He lived in the shadow of kings. One trusted him with his empire; the other feared his every move. Memnon of Rhodes (375-333 BC) walked in the footsteps of giants. As a soldier, sailor, statesman and general, he was, in the words of Diodorus of Sicily, "outstanding in courage and strategic grasp." A contemporary of Demosthenes and Aristotle, ...
He lived in the shadow of kings. One trusted him with his empire; the other feared his every move. Memnon of Rhodes (375-333 BC) walked in the footsteps of giants. As a soldier, sailor, statesman and general, he was, in the words of Diodorus of Sicily, "outstanding in courage and strategic grasp." A contemporary of Demosthenes and Aristotle, Memnon rose from humble origins to command the whole of western Asia in a time of strife and slaughter. To his own people, he was a traitor, to his rivals, a mercenary. But, to the King of Kings, his majesty Darius III of Persia, Memnon was the one man capable of defending Asia Minor from the rising power of the barbaric Macedonians. In a war pitting Greek against Greek, Memnon proved his quality beyond measure. His enemies fought for glory and gold; Memnon fought for something more: for loyalty, for honour, and for duty. He fought for the love of Barsine, a woman of remarkable beauty and grace, but most of all, he fought for the promise of peace. Through the deathbed recollections of a mysterious woman, the life of Memnon unfolds with brilliant clarity. It is a record of his triumphs and tragedies, his loves and losses, and of the determination that drove him to stand against the most renowned figure of the ancient world - an ambitious and brilliant young conqueror called Alexander the Great.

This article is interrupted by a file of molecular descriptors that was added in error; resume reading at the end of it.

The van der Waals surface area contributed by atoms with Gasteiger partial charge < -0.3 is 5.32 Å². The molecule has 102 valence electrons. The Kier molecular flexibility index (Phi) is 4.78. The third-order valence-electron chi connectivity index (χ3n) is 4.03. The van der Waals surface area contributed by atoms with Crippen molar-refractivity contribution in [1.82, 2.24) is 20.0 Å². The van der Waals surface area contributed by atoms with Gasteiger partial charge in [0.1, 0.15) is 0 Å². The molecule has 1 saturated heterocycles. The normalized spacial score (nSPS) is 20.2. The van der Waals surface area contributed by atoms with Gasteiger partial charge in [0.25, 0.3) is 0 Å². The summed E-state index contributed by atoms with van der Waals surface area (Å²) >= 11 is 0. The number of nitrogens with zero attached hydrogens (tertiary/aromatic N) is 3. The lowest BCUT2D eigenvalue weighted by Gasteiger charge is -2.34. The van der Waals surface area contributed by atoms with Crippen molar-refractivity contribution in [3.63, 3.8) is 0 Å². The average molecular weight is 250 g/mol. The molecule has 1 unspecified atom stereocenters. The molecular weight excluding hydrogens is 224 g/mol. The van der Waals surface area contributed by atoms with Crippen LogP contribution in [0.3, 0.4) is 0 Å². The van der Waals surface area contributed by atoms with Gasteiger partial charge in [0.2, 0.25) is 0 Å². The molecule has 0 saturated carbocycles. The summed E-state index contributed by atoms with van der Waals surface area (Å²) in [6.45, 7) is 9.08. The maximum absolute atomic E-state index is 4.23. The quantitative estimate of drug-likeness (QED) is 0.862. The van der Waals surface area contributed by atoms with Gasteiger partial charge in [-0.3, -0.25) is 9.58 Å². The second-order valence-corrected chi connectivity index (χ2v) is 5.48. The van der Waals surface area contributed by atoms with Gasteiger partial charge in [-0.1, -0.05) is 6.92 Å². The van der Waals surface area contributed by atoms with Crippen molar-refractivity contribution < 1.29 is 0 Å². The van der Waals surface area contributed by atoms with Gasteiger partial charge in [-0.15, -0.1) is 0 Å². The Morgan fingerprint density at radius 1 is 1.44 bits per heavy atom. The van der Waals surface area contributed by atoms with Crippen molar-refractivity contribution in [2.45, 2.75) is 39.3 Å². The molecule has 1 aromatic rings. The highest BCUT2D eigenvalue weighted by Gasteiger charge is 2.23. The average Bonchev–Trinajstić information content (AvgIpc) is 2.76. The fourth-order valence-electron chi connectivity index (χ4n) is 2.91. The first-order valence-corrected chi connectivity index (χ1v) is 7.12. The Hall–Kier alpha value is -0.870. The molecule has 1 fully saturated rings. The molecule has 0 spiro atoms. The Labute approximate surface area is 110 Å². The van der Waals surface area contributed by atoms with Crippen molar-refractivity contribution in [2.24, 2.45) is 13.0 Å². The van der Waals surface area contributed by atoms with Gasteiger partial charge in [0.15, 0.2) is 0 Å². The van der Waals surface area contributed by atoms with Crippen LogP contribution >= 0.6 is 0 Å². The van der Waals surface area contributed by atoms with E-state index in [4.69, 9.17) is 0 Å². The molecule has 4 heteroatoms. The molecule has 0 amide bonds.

Publishers Weekly, 2006-05-22 Oden (Men of Bronze) follows his critically acclaimed debut with an eloquent and captivating historical thriller that chronicles the life of Memnon of Rhodes, a Greek mercenary in the service of Persia. A contemporary of Aristotle and Alexander the Great, Memnon flees his home on the Greek island of Rhodes after his father is beheaded during an uprising. Hoping to fulfill his dream of becoming "a living Achilles," he signs on as a lieutenant to a Persian provincial governor and discovers his talent as a leader and tactician more an Odysseus than an Achilles. (He even has his own Penelope, a Persian princess named Barsine, who fulfills her role in the requisite tragic love subplot.) When Alexander invades Asia Minor, the Persian King Darius III retains Memnon, the foreign mercenary "with the powers of a Persian general... to repel the Macedonians." It's a spectacular battle that has dire consequences for Memnon. Historians have paid scant attention to Memnon of Rhodes, but Oden, who admits to "have taken spectacular liberties" with the incomplete historical record, brings the man and his times to life with a combination of vivid conjecture, deft plotting and graceful prose. (Aug.) (c) Copyright PWxyz, LLC. All rights reserved
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